the 'it takes a village quilt' was delivered this week! the only problem I encountered was with the migration of batting fibers during the quilting process. it really is only a problem when I use a lot of black fabrics in a quilt. I flaked as I should have anticipated the problem. unfortunately, I'm finding it more and more difficult to find black batting - last I needed it, I was able to get it at the local joann's but the last time I tried they were out and it didn't sound as if they were going to stock it anymore. time to call the fancy quilt shop and see if they carry it, if not thank goodness for internet shopping.
last friday I began work on the 'healing quilt' for richard's mother. preparing the fabric is quite a process as once again I am using the knit shirts that richard loved wearing. the first step with working with knit fabrics is to stabilize the fabric with a woven interfacing - that means lots of time at the ironing board! this extra layer makes for a sturdy and warm finished product. the quilt for richard's mom will be similar to the ones that I made for his daughters. the blocks will be sashed together with black fabric and if I have time today I will start sashing the blocks together. the finished blocks will be 5.5 inches square.
another project for the weekend is to find black batting - lesson learned from the last quilt completed!
similar to previous three 'healing quilts' I intend to border the pieced center with a mix of a pieced border and expanses of plain black fabric which will serve as a slate, so to speak. I will hand quilt various bits of information about richard and his life. since this quilt is for his mother I think I might include the names of various members of the family - parents, sisters, wife, daughters - a somewhat abbreviated family tree.
Friday, April 6, 2007
the 'it takes a village' quilt is coming along nicely. it is composed of quite a few different fabrics - three or four of the fabrics are from my 'africa stash' just waiting for the right project (ironically, the light fabric with the dancing figures is not from my africa stash but rather from the local joann fabrics!) - I'm currently at the 'attachment' stage - which includes handquilting in the middle of the black 'logs.'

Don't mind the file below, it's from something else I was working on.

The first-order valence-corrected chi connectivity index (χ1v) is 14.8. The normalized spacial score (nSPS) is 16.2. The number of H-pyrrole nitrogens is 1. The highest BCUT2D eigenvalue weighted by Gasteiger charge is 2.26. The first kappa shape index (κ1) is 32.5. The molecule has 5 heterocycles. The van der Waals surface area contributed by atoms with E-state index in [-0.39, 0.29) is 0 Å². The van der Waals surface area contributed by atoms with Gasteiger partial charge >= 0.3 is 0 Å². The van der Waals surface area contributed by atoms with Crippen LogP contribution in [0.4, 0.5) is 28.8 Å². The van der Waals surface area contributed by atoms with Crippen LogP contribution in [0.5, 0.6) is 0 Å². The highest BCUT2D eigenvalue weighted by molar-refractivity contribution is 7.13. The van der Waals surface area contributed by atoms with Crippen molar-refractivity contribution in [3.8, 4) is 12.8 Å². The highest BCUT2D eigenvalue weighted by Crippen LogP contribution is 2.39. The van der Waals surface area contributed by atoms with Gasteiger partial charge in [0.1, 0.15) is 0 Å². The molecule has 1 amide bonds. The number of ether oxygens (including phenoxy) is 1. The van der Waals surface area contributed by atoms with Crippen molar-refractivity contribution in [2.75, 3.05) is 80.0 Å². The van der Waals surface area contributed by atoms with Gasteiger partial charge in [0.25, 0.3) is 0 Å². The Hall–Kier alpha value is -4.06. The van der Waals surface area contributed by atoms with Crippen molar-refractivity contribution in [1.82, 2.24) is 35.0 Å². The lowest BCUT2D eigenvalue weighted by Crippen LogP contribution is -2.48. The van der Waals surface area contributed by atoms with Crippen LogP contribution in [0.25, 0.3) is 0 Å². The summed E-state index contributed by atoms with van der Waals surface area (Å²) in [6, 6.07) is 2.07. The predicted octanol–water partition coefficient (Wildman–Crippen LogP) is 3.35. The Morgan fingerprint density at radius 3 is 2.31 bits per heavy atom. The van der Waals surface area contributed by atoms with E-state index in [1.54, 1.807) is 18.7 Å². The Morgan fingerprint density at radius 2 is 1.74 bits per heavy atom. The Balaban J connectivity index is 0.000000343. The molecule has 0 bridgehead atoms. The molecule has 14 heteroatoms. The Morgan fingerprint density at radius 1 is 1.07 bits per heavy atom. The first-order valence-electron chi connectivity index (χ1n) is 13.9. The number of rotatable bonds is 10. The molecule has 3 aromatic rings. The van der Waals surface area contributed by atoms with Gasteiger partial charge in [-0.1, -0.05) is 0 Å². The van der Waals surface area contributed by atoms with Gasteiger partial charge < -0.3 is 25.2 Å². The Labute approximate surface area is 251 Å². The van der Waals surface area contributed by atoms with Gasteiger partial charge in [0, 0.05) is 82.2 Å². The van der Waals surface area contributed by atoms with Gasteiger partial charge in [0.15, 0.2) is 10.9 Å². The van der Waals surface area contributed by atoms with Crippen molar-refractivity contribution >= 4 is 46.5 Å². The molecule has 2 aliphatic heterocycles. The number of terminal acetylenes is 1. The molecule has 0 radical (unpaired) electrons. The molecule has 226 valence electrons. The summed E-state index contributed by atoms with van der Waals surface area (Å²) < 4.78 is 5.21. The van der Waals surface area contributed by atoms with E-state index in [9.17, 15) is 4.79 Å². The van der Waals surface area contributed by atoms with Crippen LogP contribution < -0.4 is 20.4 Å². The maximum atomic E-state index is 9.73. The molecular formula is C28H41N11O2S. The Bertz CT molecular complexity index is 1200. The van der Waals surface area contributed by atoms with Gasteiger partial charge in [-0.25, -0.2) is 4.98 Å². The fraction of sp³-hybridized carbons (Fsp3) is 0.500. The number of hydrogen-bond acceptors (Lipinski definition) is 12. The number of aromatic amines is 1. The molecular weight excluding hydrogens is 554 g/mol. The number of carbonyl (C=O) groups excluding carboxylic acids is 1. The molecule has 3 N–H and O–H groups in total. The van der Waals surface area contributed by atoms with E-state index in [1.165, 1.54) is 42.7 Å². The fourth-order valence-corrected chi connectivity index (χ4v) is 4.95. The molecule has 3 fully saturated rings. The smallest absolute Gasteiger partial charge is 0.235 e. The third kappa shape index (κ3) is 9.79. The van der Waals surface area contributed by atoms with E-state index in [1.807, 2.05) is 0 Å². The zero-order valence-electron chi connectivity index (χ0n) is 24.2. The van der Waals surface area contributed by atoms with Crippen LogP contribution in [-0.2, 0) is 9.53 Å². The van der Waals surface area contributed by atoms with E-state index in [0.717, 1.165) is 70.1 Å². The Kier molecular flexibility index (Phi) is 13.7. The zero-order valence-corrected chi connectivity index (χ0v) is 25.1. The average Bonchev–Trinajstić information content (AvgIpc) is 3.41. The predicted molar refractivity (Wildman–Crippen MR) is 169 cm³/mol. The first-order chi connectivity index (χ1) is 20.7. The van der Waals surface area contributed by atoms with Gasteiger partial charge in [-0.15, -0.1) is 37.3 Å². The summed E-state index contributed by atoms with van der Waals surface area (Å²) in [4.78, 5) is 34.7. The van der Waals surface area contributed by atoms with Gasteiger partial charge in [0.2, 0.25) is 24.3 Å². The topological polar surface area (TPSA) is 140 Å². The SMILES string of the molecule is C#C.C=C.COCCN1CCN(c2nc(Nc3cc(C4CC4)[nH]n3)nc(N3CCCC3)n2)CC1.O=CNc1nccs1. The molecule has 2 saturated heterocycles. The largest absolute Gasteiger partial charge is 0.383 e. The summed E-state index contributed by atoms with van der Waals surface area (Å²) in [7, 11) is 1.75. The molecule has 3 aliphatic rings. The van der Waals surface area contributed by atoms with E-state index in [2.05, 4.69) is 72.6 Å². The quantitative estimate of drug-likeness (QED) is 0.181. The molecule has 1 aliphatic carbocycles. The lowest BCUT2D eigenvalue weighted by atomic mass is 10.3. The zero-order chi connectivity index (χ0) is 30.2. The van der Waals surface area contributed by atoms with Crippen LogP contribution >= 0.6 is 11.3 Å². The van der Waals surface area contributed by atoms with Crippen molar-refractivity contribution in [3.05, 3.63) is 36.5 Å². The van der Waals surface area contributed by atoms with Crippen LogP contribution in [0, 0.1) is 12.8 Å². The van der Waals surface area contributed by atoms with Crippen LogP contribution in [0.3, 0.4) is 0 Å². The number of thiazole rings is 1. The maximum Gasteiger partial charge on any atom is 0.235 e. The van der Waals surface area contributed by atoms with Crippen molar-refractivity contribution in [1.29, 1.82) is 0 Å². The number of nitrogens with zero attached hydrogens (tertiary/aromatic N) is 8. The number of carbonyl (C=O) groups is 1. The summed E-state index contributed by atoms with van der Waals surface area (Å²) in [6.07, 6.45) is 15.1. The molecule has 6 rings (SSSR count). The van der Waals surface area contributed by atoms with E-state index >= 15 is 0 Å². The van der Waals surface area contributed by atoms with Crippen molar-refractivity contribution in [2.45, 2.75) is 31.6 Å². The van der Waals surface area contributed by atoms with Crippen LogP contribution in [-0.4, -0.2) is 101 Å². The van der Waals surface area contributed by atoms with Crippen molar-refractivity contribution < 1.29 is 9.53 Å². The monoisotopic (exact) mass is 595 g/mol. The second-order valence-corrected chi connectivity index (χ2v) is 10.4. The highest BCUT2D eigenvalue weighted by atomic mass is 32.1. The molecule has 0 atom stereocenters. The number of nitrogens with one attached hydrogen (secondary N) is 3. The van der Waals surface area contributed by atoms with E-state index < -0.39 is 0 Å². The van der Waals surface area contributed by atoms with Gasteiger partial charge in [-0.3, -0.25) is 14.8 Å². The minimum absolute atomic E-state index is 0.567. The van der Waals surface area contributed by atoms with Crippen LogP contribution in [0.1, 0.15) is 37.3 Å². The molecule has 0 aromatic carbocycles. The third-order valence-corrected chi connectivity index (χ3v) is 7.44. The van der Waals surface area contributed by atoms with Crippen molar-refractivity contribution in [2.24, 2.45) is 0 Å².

after the middle is done I thought I'd stitch along the borders several proverbs from around the world including "the house of the heart is never full" and "it takes a village to raise a child." in researching the origin of the second oft-used proverb, I ran across the following, all some variation of 'it takes a village':
In Lunyoro (Banyoro) there is a proverb that says "Omwana takulila nju emoi," whose literal translation is "A child does not grow up only in a single home."
In Kihaya (Bahaya) there is a saying, "Omwana taba womoi," which translates as "A child belongs not to one parent or home."
In Kijita (Wajita) there is a proverb which says "Omwana ni wa bhone," meaning regardless of a child's biological parent(s) its upbringing belongs to the community.
Wednesday, April 4, 2007
working title: "it takes a village"
block is an adaptation of log cabin - the inspiration for this quilt came from the book Quilt Inspirations from Africa : A Caravan of Ideas, Patterns, Motifs, and Techniques by England and Johnson
after almost two weeks away I'm getting back to work in the studio. finished one of the two baby quilts I had on the 'front burners' and yesterday finished the top of the other. I finally broke away from my start rut!
starry dreams - baby quilt (47X57) completed 4.3.07
Caribbean Star - donated to FEDOPO on 3.3.07